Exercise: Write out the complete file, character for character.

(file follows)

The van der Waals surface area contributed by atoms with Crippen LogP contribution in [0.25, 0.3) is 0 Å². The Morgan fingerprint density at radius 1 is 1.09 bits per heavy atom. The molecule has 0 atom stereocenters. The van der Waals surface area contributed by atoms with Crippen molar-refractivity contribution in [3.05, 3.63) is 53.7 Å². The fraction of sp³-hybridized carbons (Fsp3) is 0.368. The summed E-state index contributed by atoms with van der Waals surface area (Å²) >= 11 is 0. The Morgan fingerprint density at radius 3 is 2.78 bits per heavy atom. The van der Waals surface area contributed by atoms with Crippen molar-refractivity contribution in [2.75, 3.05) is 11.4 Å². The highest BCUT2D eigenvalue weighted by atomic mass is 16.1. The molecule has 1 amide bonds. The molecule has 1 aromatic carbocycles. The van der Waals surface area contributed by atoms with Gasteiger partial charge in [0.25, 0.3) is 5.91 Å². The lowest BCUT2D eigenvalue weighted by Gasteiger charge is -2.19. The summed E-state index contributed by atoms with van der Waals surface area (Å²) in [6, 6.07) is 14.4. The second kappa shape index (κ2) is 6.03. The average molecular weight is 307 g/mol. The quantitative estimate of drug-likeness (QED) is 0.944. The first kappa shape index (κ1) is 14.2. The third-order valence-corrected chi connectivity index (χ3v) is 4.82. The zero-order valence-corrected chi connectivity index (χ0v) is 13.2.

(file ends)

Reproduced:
The van der Waals surface area contributed by atoms with Crippen LogP contribution in [0.25, 0.3) is 0 Å². The Morgan fingerprint density at radius 1 is 1.09 bits per heavy atom. The molecule has 0 atom stereocenters. The van der Waals surface area contributed by atoms with Crippen molar-refractivity contribution in [3.05, 3.63) is 53.7 Å². The fraction of sp³-hybridized carbons (Fsp3) is 0.368. The summed E-state index contributed by atoms with van der Waals surface area (Å²) >= 11 is 0. The Morgan fingerprint density at radius 3 is 2.78 bits per heavy atom. The van der Waals surface area contributed by atoms with Crippen molar-refractivity contribution in [2.75, 3.05) is 11.4 Å². The highest BCUT2D eigenvalue weighted by atomic mass is 16.1. The molecule has 1 amide bonds. The molecule has 1 aromatic carbocycles. The van der Waals surface area contributed by atoms with Gasteiger partial charge in [0.25, 0.3) is 5.91 Å². The lowest BCUT2D eigenvalue weighted by Gasteiger charge is -2.19. The summed E-state index contributed by atoms with van der Waals surface area (Å²) in [6, 6.07) is 14.4. The second kappa shape index (κ2) is 6.03. The average molecular weight is 307 g/mol. The quantitative estimate of drug-likeness (QED) is 0.944. The first kappa shape index (κ1) is 14.2. The third-order valence-corrected chi connectivity index (χ3v) is 4.82. The zero-order valence-corrected chi connectivity index (χ0v) is 13.2.